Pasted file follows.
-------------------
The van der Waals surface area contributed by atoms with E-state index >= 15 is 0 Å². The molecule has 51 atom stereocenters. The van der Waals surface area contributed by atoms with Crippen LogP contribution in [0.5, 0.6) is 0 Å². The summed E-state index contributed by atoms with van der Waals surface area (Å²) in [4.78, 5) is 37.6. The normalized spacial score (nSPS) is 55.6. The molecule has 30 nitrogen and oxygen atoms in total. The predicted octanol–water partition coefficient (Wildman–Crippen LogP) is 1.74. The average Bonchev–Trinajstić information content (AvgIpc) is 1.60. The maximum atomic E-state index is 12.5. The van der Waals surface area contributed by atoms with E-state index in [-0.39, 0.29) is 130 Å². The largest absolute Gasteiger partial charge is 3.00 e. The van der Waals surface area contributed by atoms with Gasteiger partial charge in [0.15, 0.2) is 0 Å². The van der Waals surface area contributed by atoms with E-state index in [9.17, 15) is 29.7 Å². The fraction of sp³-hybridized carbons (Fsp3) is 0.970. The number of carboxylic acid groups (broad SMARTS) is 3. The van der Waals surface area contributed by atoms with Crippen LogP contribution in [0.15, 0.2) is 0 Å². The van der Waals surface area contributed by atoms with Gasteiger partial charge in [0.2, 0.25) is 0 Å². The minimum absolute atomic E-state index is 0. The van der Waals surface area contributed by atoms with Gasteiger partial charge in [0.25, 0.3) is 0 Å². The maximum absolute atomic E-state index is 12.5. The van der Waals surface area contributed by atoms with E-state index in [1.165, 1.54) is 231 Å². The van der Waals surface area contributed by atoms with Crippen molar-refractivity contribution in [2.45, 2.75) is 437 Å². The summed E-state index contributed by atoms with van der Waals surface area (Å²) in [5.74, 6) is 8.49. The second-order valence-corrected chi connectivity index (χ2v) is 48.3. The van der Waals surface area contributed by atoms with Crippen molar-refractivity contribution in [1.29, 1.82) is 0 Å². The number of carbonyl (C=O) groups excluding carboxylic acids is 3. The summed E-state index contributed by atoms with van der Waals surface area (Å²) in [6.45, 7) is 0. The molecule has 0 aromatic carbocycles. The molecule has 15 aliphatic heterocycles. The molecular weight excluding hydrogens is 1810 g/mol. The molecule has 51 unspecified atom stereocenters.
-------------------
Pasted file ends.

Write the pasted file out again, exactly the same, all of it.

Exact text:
The van der Waals surface area contributed by atoms with E-state index >= 15 is 0 Å². The molecule has 51 atom stereocenters. The van der Waals surface area contributed by atoms with Crippen LogP contribution in [0.5, 0.6) is 0 Å². The summed E-state index contributed by atoms with van der Waals surface area (Å²) in [4.78, 5) is 37.6. The normalized spacial score (nSPS) is 55.6. The molecule has 30 nitrogen and oxygen atoms in total. The predicted octanol–water partition coefficient (Wildman–Crippen LogP) is 1.74. The average Bonchev–Trinajstić information content (AvgIpc) is 1.60. The maximum atomic E-state index is 12.5. The van der Waals surface area contributed by atoms with E-state index in [-0.39, 0.29) is 130 Å². The largest absolute Gasteiger partial charge is 3.00 e. The van der Waals surface area contributed by atoms with Gasteiger partial charge in [0.15, 0.2) is 0 Å². The van der Waals surface area contributed by atoms with E-state index in [9.17, 15) is 29.7 Å². The fraction of sp³-hybridized carbons (Fsp3) is 0.970. The number of carboxylic acid groups (broad SMARTS) is 3. The van der Waals surface area contributed by atoms with Crippen LogP contribution in [0.15, 0.2) is 0 Å². The van der Waals surface area contributed by atoms with Gasteiger partial charge in [0.2, 0.25) is 0 Å². The minimum absolute atomic E-state index is 0. The van der Waals surface area contributed by atoms with Gasteiger partial charge in [0.25, 0.3) is 0 Å². The maximum absolute atomic E-state index is 12.5. The van der Waals surface area contributed by atoms with E-state index in [1.165, 1.54) is 231 Å². The van der Waals surface area contributed by atoms with Crippen molar-refractivity contribution in [2.45, 2.75) is 437 Å². The summed E-state index contributed by atoms with van der Waals surface area (Å²) in [5.74, 6) is 8.49. The second-order valence-corrected chi connectivity index (χ2v) is 48.3. The van der Waals surface area contributed by atoms with Crippen molar-refractivity contribution in [1.29, 1.82) is 0 Å². The number of carbonyl (C=O) groups excluding carboxylic acids is 3. The summed E-state index contributed by atoms with van der Waals surface area (Å²) in [6.45, 7) is 0. The molecule has 0 aromatic carbocycles. The molecule has 15 aliphatic heterocycles. The molecular weight excluding hydrogens is 1810 g/mol. The molecule has 51 unspecified atom stereocenters.